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The uber difference between a contractor and an employee

Author: Robert Lamb
3 min read
13 September 2019

Key Takeaways

  • A look at a recent investigation into an unfair dismissal case against Uber Australia
  • A look at the difference between a contractor and an employee
  • The importance of reviewing agreements

The difference between an independent contractor and employee is not always black and white, as is evidenced in a recent Fair Work Ombudsman investigation into Uber Australia.

Following my recent blog regarding the difference between a contractor and an employee, the Fair Work Commission (FWC) has recently handed down a decision confirming that at least in the case before it, it was found that the Uber Eats driver was not an employee but rather an independent contractor.

The driver brought an application for unfair dismissal alleging she was employed by Uber on the basis that:

  • She was required to open an Uber account and have a vehicle registered in her name;
  • Uber supplied her with a delivery bag;
  • She did not supply any specialist equipment;
  • Training was provided to her by Uber;
  • She was not required to have an ABN;
  • Uber used its ratings systems to exert control over her work and how it was performed. For example, if her ratings fell below 85% then her access to the Uber app would be cancelled; and
  • She had to undertake the work personally and could not subcontract the work out.

Uber Eats rejected that the driver was an employee on the basis that:

  • She had no employment relationship with Uber Australia;
  • She was a “Delivery-Partner” who intermittently used Uber software to receive requests for food delivery services on behalf of the restaurants;
  • She was under no obligation to sign-on to the App, or when logged on, to accept any delivery request;
  • Uber Eats did not pay the driver but rather acted as a limited payment collection agent to permit the Restaurant to pay the driver;
  • There was no “work-wages” bargain between the driver and Uber Eats; and
  • The terms of the Services Agreement defined the relationship as being a business relationship – not one of employment – and this should be given effect to if any ambiguity as to the nature of the relationship exists.

Commissioner Hampton considered previous decisions of the FWC dealing with the Uber business model and found on balance that the driver was an independent contractor and not an employee as:

  • All things being equal, while Uber did exercise “soft control” ultimately the driver had very significant control of when she logged on and off the Uber App;
  • The driver had control over her hours dedicated to the task;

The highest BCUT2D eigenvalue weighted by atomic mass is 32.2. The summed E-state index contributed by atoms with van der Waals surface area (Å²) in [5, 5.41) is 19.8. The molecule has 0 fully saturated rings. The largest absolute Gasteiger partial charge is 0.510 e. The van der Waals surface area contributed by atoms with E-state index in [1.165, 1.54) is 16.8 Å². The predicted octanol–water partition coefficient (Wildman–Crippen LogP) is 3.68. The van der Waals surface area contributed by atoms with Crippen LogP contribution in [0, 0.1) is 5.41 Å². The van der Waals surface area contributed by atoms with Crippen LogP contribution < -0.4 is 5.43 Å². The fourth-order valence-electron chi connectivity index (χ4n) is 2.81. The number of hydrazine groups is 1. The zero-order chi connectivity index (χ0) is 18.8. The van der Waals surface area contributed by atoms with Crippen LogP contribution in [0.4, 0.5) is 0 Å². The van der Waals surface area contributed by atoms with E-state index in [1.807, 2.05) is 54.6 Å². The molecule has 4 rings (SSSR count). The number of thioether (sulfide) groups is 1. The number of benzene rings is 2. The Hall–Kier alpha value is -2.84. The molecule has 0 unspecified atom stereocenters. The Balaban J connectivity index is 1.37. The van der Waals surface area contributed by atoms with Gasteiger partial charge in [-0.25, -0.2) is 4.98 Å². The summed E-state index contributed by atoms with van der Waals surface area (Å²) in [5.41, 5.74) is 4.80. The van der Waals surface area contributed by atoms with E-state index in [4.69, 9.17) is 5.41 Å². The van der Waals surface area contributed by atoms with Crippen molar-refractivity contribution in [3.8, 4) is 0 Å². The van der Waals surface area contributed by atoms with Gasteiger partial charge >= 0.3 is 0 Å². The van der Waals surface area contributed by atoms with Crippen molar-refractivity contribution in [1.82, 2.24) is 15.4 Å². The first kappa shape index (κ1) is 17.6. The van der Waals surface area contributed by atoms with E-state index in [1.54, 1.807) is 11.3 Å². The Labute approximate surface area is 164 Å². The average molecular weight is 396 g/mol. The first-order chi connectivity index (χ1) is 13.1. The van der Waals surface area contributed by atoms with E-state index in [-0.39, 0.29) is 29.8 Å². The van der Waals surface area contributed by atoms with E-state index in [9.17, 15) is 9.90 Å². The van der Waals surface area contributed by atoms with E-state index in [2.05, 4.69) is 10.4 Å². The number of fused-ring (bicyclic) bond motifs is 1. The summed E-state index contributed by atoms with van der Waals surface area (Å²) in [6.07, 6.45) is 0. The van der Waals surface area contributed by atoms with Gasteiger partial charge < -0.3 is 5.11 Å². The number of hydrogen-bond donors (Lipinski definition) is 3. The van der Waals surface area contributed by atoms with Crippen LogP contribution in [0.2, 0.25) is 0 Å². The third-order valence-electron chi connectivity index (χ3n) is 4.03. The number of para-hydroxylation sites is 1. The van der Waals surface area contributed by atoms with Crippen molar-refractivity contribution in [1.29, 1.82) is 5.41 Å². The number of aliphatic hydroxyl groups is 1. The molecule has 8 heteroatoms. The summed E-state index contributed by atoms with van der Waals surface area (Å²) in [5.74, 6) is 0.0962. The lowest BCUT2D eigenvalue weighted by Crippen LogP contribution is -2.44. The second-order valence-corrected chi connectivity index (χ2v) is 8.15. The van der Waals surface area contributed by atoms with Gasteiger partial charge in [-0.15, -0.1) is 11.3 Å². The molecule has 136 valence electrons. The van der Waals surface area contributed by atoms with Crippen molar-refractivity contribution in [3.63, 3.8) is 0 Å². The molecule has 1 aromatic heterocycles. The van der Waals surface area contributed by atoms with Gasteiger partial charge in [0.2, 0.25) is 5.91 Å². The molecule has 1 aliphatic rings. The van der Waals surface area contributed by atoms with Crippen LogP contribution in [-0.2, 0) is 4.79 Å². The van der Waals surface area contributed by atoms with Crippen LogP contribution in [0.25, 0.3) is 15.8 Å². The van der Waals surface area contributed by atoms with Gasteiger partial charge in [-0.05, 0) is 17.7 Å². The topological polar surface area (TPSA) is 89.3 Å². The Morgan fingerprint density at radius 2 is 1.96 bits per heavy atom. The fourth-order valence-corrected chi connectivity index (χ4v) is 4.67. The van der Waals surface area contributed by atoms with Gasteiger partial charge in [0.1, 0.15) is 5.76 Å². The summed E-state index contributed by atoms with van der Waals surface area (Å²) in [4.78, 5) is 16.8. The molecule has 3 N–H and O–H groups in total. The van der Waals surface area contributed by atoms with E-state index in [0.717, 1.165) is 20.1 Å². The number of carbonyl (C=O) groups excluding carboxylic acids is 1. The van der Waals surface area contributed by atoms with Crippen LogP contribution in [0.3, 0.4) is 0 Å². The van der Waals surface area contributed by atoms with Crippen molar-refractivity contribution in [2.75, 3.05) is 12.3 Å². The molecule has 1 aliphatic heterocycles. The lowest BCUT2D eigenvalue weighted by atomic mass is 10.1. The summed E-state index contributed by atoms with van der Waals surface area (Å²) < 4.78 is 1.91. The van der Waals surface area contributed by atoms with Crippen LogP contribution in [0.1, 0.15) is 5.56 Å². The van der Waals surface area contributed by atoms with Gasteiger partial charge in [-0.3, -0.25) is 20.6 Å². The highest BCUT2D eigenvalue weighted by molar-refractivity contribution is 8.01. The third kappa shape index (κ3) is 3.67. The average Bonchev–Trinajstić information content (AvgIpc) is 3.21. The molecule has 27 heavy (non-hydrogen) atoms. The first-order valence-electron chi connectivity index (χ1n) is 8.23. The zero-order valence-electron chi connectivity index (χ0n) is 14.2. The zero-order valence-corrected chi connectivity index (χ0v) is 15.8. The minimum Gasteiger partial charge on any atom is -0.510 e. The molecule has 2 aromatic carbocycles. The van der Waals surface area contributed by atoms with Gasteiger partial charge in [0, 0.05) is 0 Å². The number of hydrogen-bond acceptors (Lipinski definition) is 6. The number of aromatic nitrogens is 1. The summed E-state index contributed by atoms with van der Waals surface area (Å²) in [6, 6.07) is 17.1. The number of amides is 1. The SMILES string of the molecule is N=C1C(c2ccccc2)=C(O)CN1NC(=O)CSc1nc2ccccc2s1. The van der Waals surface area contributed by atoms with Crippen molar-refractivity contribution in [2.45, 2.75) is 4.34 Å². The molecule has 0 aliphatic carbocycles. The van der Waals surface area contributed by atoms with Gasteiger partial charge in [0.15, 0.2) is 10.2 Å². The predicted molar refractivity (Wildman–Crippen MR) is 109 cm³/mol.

• She could accept or refuse delivery requests at her will;
  • She was free to choose her vehicle and how she operated it;
  • She was not restricted to just work for Uber; and
  • The driver provided almost all of the equipment required to provide the services.

As this case demonstrates, this is a complex area of the law and unfortunately there is no black and white answer.  

Each case turns on its own facts and the legal position as to whether or not a person is a contractor or employee may not actually be known until a Court or Tribunal (or the Australian Taxation Office) makes a finding for that particular matter. 

To make matters more complicated, if it is found that someone is legally designated incorrectly, then the employer (if that is what they are) may be liable for the employee’s unpaid tax and superannuation or be liable for damages if they injure themselves.

We have been advising clients on this area of the law for more than 30 years and can advise parties as to their legal rights and obligations under existing or new arrangements and also advise businesses on how to best engage employees or contractors.

We have extensive experience in drafting these agreements to suit businesses and their requirements.

The information in this blog is intended only to provide a general overview and has not been prepared with a view to any particular situation or set of circumstances. It is not intended to be comprehensive nor does it constitute legal advice. While we attempt to ensure the information is current and accurate we do not guarantee its currency and accuracy. You should seek legal or other professional advice before acting or relying on any of the information in this blog as it may not be appropriate for your individual circumstances.

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